My heart sank when I heard that Richard Swift passed away last night. Naturally, I sought refuge in the web; I needed to know more about a man who, for many, proved to be as elusive as his career. My investigation led me to an article in The Stranger. It contains an outboard link to an obscure Jessie Baylin 4-track EP, an intimate collaboration with Swift called Pleasure Center. It’s a great example of the proliferation of Swift’s genius as a songwriter, multi-instrumentalist, producer and engineer.
I quickly cue it up. You should too.
I fell in love with Swift’s raw, soul-infused Rock and Roll back in 2010 when my friend Jeff handed me a copy of Atlantic Ocean.
Atlantic Ocean is some of Swift’s best work. Songs like “The Original Thought”, “The End of an Age” and “The First Time” showcase an artist at the peak of his game. These anthems of change reached us at the perfect time in our lives while we crossed the threshold of our thirties, and in doing so, Swift unwittingly shepherded us through this passage.
As we embraced the changes, Swift’s back catalogue gave us a library to ponder, simultaneously mourning and celebrating the mistakes of youth; all those failed relationships, the silly posturing of twenty-somethings who thought they had most, if not all of the answers.
His next release, a collection of songs titled Walt Wolfman is a mixture of raw, stripped-down percussion and vocals that punch and squeal like beat poetry. It’s the perfect derailment to Atlantic Ocean’s finely crafted pop sophistication.
I whinged in envy when Jeff told me he’d be seeing Swift in a brief but rare appearance at the Satellite in Los Angeles. Seeing Swift live was a rare treat, one that few people outside of the circles he ran with could say they’d witnessed. When Jeff returned, he rehashed the experience, saying the crowd wasn’t receptive to Swift, a trend that reportedly plagued his career as a solo musician. His acerbic, often self-deprecating songs didn’t appeal to a generation of disaffected concert-goers; they just didn’t seem to get him.
His earlier work is a sonic document to the trials and revelations of a working artist in the record industry. While tracks like “Most of What I Know” and “Artist and Repertoire” detail the pressure to perform and conform physically and stylistically, Swift resigns from the stage altogether in “The Songs of National Freedom,” saying, “I made my way in to the spotlight just to realize it’s not what I want.”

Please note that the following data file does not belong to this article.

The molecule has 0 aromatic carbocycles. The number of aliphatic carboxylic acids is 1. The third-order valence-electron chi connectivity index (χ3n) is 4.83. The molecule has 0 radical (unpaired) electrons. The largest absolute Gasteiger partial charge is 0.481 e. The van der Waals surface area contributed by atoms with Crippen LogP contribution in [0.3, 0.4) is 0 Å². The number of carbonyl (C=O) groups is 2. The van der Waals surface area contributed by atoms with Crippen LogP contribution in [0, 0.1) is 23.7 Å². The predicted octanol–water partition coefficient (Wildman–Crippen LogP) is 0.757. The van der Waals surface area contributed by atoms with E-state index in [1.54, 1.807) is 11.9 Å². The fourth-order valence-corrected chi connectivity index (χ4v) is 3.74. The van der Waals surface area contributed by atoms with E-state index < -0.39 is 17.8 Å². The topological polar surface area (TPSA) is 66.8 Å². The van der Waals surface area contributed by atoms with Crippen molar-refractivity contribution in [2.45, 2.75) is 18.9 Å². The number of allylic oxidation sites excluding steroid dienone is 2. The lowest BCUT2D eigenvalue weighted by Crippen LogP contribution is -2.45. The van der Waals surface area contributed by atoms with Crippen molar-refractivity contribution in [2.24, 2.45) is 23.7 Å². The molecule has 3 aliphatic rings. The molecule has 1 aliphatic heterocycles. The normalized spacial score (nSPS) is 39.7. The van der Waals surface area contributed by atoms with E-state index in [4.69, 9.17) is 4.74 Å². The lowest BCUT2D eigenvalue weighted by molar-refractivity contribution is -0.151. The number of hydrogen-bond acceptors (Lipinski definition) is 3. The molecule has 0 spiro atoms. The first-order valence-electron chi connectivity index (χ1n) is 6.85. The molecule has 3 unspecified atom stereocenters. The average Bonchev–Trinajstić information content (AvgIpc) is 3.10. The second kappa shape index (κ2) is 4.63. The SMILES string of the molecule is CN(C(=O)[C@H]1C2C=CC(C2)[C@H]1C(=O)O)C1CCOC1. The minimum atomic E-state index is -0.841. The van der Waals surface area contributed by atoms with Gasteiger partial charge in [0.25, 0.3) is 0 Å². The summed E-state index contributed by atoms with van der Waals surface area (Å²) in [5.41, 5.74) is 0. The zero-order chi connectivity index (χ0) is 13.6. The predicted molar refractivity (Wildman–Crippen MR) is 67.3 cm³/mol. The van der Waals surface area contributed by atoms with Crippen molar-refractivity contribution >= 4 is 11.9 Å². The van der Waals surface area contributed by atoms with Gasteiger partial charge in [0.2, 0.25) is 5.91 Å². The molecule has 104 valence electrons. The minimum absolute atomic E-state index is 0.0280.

Swift had all but retreated from the stage.
He sought refuge in the background as a sideman, producer and recording engineer. It comes as no surprise that Swift really flourished here, lending his talents to friends and collaborators like Damien Jurado, Foxygen, The Black Keys, Jessie Baylin and, most recently, The Shins, Nathaniel Rateliff and the Nightsweats and The Arcs. Swift’s genius and raw talent splintered off into these projects, infusing his brand of lo-fi, soul-infused Rock and Roll into them.
I find a wave of posts on Instagram that mourn his passing.
Walkmen ex-pats Hamilton Leithauser and Pete Bauer, and singer-songwriter Kevin Morby share their own personal tributes, highlighting the unbridled nature of Swift’s being. Morby’s contribution includes a beautiful anecdote about a track they worked on together while finishing up City Music.
Morby states, ‘Dry Your Eyes” is the only song where it’s ‘just the two of us.’ On the sparse, two-chord track, Swift’s tender falsetto hovers ghostlike above Morby’s Lou Reed-inspired vocals. Morby says (it felt like) “I had won the lottery — being able to work with one of my heroes one on one like that.” Morby continues:
“Back in the control room while we were mixing the song he panned the vocals hard right, saying ‘let’s do something that in twenty years we’ll look back on and say why’d we do that?’”
This subtle, secret gesture seems to answer all concerns about his shift into the background. with Swift at the switchboard, all is well.
Back in May, Swift’s Instagram posted a promising update about a new album titled The Hex to be released this November. Shortly after, a Gofundme page was erected revealing Swift had been stricken with a life-threatening illness, and lacking medical insurance, a common problem for artists, his family reached out for support. This same page has since been switched to read the Richard Swift Memorial Fund.
With this forthcoming release and a wealth of behind the scenes material that include hidden gems like Morby’s, Richard Swift leaves us a legacy that is sure to be long and lasting.
And with each new discovery comes an equalizing tone documenting the realities of a producer and touring musician battling substance abuse. The more I read, the more I learn how Swift lived life like a wrecking ball; in the end, his body just gave out from the onslaught of abuse.
These dark revelations uncover more than vices: they expose the war that Swift was waging. In the midst of his battle, he gave us true moments of brilliance. Now, with his posthumous album The Hex on deck, he’s giving us a window into the final chapter, and with it, one final farewell.
- Swift defends this decision to take up as a session and sideman in a recent interview in Tape Op, citing financial and professional opportunities as his reasoning.